But with the right data, you can statistically recreate an experiment, Dalessandro says, and his experience in the advertising world equipped him with the skillset to do just that, only a few years ago, his team at m6d figured out how to estimate the causal impact of ads by analyzing impression logs. But approaching the city's problem wasn't cut-and-dried. After all, while the city had been collecting lots of data, it had been collecting it for reporting purposes, not for actionable insight.
Data Collection Is a Key Issue
"Their data had not been designed in a relational way," Dalessandro says. "They weren't really thinking about joining the data sets together."
For example, the data sets had different levels of granularity. Data on past pruning work was recorded on a block-by-block level, while data on clean ups was recorded at the address level.
"One of the biggest challenges of this is determining the fundamental unit of analysis," Dalessandro says. "As a statistician, you divide the world into entities. What would be the equivalent of a single row? They don't give a unique identifier to every tree. It's a balance between having the data as granular as possible while also having the greatest coverage possible."
Eventually, they settled on the city block as the fundamental unit of analysis. With the blessing of m6d's CEO, Dalessandro devoted a few work hours here and there to downloading, cleaning, merging and analyzing the data. He was even able to use the firm's high-powered server infrastructure to run some intensive modeling. He found the answer to the city's question: pruning trees for certain types of hazards caused a 22 percent reduction in the number of times the department had to send a crew for emergency cleanups.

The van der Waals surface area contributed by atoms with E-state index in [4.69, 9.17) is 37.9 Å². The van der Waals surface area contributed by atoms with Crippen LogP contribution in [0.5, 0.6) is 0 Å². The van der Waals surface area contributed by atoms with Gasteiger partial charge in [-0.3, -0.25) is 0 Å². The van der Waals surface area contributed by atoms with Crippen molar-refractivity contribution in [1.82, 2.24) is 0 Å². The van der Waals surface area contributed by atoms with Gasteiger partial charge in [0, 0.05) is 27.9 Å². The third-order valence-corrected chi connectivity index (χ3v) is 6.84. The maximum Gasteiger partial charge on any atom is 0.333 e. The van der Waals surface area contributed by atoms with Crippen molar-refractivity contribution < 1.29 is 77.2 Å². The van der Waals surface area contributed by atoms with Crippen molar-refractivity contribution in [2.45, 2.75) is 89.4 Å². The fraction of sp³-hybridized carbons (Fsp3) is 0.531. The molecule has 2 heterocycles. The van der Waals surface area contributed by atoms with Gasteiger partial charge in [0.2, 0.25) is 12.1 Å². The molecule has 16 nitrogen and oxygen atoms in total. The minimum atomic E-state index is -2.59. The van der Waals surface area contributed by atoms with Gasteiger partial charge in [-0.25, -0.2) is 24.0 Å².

"A block that is pruned this year will have 22 percent fewer hazardous problems the following year," Dalessandro says. "We were told this is the first time this number has ever been generated."
Using Analytics to Build a Risk Profile
While an important first step, this number is only a beginning. After all, the city already has a pruning program in place. But even a city as large as New York doesn't have the resources to prune every block every year. The department has to choose which blocks to target for pruning.
"The first thing is to create a baseline so the Parks Department can work with supervisors to determine how much of their resources they can allocate," Dalessandro says. "The second phase will be intelligent pruning. Part of my vision for this is I want to help them set up the analytics on their end so they can start asking different questions and getting the answers themselves. That's all part of building the risk profile of a block: the number of trees, types of trees, whether the block is in a flood zone or storm zone. These are all the types of questions that can be answered."
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